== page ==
The final chapter was to me the clearest. Here he takes on, and ultimately argues against, “non-incarnational” (read non-Chalcedonian) Christology. John Hick’s version is the exemplar, which presents six key claims: Jesus did not teach that he was God Incarnate, the Chalcedonian definition cannot be expressed adequately, the two-natures doctrine has led to justify enormous evil, Incarnation is better understood as a metaphor, Christians are best to focus on the life and teaching of Jesus, and the metaphorical approach to the Incarnation fits best with religious pluralism (155-6). To these points then: Crisp disputes Hick’s presentation of the consensus of historical-critical scholars that Jesus did not have a divine self-concept. Instead, as Richard Bauckham and Larry Hurtado (and others) have argued, Jesus was worshiped as God from the very beginning of the Christian movement (164-5). (Incidentally, Crisp regularly employs “Christ” in this chapter, which is a title, i.e., the Messiah or Israel’s King. This confused me because Jesus as Christ or Messiah is not really a component of his argument in this chapter.) The problems with the intelligibility of the Chalcedonian definition are what Hick calls a meaningless paradox, but Christian tradition has seen this as a mystery beyond human comprehension (169-70). The third claim (that two-natures doctrine leads to evil) takes Crisp just over a page to reject since the connection between the misuse of a doctrine and its truth or falsity are separate issues. As he puts in a footnote (171, n. 29)—but would have been better in the text because of its persuasive value—liberal theology also has many evils associated with it, e.g., liberal German theologians’ support for the First World War. Crisp criticizes Hick’s understanding of myth as expressing a truth that can also be fully translated into literal language (175ff.). I hardly need to mention that Crisp is not impressed with Hick’s concerns about a Christology that makes sense in a religious pluralistic world (178-81). In a word, Crisp doesn’t find too much to commend Hick’s Christology, saying that “Removal of the heart of the Incarnation from Christology is like removal of the heart from a living human being” (xii), and even more, Hick’s view “holds no terror for the Christian committed to incarnational Christology, for whom it is either a diverting but false report of who Christ is, or a dangerous heresy that should be resisted” (184).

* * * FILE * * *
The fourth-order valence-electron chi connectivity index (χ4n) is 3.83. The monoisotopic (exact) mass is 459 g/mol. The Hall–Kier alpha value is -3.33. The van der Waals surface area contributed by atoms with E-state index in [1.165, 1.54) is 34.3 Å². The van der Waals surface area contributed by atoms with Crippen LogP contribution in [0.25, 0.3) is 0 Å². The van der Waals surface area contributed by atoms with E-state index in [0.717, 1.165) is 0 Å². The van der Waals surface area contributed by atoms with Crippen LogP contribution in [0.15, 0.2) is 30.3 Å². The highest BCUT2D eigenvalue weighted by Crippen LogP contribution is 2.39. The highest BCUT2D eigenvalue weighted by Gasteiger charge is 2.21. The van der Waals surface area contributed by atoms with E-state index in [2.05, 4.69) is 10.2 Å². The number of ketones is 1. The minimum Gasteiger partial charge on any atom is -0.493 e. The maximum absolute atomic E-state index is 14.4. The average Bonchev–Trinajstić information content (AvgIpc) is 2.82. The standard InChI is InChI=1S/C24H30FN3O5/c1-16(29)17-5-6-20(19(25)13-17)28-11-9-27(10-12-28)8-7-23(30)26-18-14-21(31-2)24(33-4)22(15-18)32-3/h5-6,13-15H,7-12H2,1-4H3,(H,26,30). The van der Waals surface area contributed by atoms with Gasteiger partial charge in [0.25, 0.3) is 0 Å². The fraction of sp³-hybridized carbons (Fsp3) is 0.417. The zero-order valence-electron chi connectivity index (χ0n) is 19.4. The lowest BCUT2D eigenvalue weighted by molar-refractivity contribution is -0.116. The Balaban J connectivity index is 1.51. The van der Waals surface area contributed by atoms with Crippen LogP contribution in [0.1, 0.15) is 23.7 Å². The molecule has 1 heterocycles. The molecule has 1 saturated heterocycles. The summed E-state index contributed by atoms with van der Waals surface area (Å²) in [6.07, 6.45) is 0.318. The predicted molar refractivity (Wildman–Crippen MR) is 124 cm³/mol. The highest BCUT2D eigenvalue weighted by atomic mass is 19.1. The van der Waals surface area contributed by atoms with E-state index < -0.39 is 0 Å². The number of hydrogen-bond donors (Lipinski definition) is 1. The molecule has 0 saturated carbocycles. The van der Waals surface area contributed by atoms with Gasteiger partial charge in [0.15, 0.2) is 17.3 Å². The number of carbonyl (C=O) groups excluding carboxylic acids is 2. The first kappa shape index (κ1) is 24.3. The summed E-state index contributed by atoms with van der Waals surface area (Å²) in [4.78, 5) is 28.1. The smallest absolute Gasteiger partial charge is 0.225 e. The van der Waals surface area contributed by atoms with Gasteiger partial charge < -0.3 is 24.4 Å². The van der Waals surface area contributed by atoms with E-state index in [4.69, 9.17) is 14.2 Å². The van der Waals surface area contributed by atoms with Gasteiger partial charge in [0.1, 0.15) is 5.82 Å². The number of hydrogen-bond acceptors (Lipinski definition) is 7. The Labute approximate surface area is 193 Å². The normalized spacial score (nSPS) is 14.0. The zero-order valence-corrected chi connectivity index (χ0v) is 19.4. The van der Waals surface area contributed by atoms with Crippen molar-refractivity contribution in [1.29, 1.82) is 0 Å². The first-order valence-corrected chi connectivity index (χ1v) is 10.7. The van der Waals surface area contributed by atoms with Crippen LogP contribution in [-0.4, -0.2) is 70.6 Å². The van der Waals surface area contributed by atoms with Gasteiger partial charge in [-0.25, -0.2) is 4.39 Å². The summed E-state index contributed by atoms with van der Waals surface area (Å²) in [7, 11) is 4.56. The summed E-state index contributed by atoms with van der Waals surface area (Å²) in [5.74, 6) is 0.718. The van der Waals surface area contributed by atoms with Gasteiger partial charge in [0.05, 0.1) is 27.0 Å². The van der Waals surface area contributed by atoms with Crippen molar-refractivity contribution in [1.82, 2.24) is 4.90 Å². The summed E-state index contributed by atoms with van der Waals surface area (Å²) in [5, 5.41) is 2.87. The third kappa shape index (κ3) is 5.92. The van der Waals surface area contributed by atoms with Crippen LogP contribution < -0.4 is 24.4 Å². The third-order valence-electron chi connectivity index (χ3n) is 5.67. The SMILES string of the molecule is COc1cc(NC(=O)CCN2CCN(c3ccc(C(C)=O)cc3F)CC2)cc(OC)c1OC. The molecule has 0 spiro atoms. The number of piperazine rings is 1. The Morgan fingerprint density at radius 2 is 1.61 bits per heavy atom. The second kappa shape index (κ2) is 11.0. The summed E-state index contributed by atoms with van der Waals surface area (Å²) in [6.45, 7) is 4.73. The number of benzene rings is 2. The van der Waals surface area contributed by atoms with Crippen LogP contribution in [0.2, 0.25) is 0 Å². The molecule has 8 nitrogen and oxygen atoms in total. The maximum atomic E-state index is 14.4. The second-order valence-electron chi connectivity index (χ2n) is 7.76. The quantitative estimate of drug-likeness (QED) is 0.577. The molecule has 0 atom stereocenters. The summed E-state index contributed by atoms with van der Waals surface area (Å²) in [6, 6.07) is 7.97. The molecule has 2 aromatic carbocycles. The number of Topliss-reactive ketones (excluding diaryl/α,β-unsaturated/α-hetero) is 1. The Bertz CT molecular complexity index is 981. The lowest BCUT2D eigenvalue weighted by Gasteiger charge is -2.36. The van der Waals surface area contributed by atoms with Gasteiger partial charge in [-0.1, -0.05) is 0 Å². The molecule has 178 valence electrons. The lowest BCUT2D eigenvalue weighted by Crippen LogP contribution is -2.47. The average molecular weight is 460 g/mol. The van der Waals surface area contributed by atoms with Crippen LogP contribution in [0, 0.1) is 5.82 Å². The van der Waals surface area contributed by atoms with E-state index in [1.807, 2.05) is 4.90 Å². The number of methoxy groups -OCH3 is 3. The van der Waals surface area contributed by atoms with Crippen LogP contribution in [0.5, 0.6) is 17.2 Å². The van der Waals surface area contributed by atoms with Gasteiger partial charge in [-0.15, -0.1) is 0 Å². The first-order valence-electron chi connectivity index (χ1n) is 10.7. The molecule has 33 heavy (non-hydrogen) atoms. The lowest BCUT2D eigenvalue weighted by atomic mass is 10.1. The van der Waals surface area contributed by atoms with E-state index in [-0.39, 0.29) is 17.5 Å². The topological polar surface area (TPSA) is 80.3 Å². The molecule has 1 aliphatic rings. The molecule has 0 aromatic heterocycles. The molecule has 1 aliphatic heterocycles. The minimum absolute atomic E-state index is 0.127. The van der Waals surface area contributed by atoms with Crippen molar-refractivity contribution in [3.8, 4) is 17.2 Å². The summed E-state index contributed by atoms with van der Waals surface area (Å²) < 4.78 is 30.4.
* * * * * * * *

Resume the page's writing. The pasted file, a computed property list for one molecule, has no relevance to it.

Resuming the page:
What about this text as an exemplar of analytical theology? In addition to my comments above, the essential question remains—Are the tools of analytical philosophy, formed to expunge metaphysical assertions from philosophy, appropriate for theology? Yes and no. Yes—they offer clarity where it obviously lacks in discussions about God, and it is astounding to see what results. No, when it attempts to find “clear and distinct” language where analogical language is more appropriate. As I mentioned above, Crisp is certainly aware of this problem, but in my view, he falls prey nonetheless. For example, his discussion of divine omnipotence strikes me as overly optimistic—optimistic that categories useful for philosophical analysis of earthly reality work for God’s nature.
In conclusion, Crisp is brilliant and exceedingly well-read. One cannot help but learn in reading this book. I applaud all this. For what it’s worth, I also agree with many of his conclusions. Still, Crisp’s style is, appropriate to the analytical tradition, somewhat dry. It is not, however, entirely detached because he obviously cares about the subject-matter. Or better, the Subject, God. Indeed there is doxology rumbling below the surface of this book. Nonetheless, as one who appreciates and is certainly engaged by the style of Karl Barth—which often resembles a rousing sermon—I wanted a bit more of Crisp’s theological passion to rise to the surface. But maybe that’s not the book he wanted to write! What he did create is a careful, thoughtful, faithful, and serious theology. Simply put, if you want to learn about Christology, you should read it.